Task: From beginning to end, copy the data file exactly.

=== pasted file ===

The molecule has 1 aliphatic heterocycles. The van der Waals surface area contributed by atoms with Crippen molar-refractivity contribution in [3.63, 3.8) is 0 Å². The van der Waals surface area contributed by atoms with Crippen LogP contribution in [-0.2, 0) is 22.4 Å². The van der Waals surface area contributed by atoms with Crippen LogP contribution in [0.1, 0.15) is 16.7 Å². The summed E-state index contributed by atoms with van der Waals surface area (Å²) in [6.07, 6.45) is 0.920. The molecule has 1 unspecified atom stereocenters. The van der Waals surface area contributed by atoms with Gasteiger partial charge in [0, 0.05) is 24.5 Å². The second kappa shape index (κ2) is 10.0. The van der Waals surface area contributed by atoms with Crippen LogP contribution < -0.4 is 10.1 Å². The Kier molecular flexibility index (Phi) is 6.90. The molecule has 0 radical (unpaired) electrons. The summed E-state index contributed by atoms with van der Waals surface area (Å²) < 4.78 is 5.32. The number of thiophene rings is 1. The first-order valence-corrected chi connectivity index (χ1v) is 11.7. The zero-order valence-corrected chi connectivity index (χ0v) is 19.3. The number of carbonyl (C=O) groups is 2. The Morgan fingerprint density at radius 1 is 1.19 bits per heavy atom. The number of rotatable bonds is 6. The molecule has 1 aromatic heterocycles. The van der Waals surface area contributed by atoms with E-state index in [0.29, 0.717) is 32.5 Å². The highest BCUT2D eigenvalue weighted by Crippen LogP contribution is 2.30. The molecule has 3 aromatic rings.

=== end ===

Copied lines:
The molecule has 1 aliphatic heterocycles. The van der Waals surface area contributed by atoms with Crippen molar-refractivity contribution in [3.63, 3.8) is 0 Å². The van der Waals surface area contributed by atoms with Crippen LogP contribution in [-0.2, 0) is 22.4 Å². The van der Waals surface area contributed by atoms with Crippen LogP contribution in [0.1, 0.15) is 16.7 Å². The summed E-state index contributed by atoms with van der Waals surface area (Å²) in [6.07, 6.45) is 0.920. The molecule has 1 unspecified atom stereocenters. The van der Waals surface area contributed by atoms with Gasteiger partial charge in [0, 0.05) is 24.5 Å². The second kappa shape index (κ2) is 10.0. The van der Waals surface area contributed by atoms with Crippen LogP contribution < -0.4 is 10.1 Å². The Kier molecular flexibility index (Phi) is 6.90. The molecule has 0 radical (unpaired) electrons. The summed E-state index contributed by atoms with van der Waals surface area (Å²) < 4.78 is 5.32. The number of thiophene rings is 1. The first-order valence-corrected chi connectivity index (χ1v) is 11.7. The zero-order valence-corrected chi connectivity index (χ0v) is 19.3. The number of carbonyl (C=O) groups is 2. The Morgan fingerprint density at radius 1 is 1.19 bits per heavy atom. The number of rotatable bonds is 6. The molecule has 1 aromatic heterocycles. The van der Waals surface area contributed by atoms with E-state index in [0.29, 0.717) is 32.5 Å². The highest BCUT2D eigenvalue weighted by Crippen LogP contribution is 2.30. The molecule has 3 aromatic rings.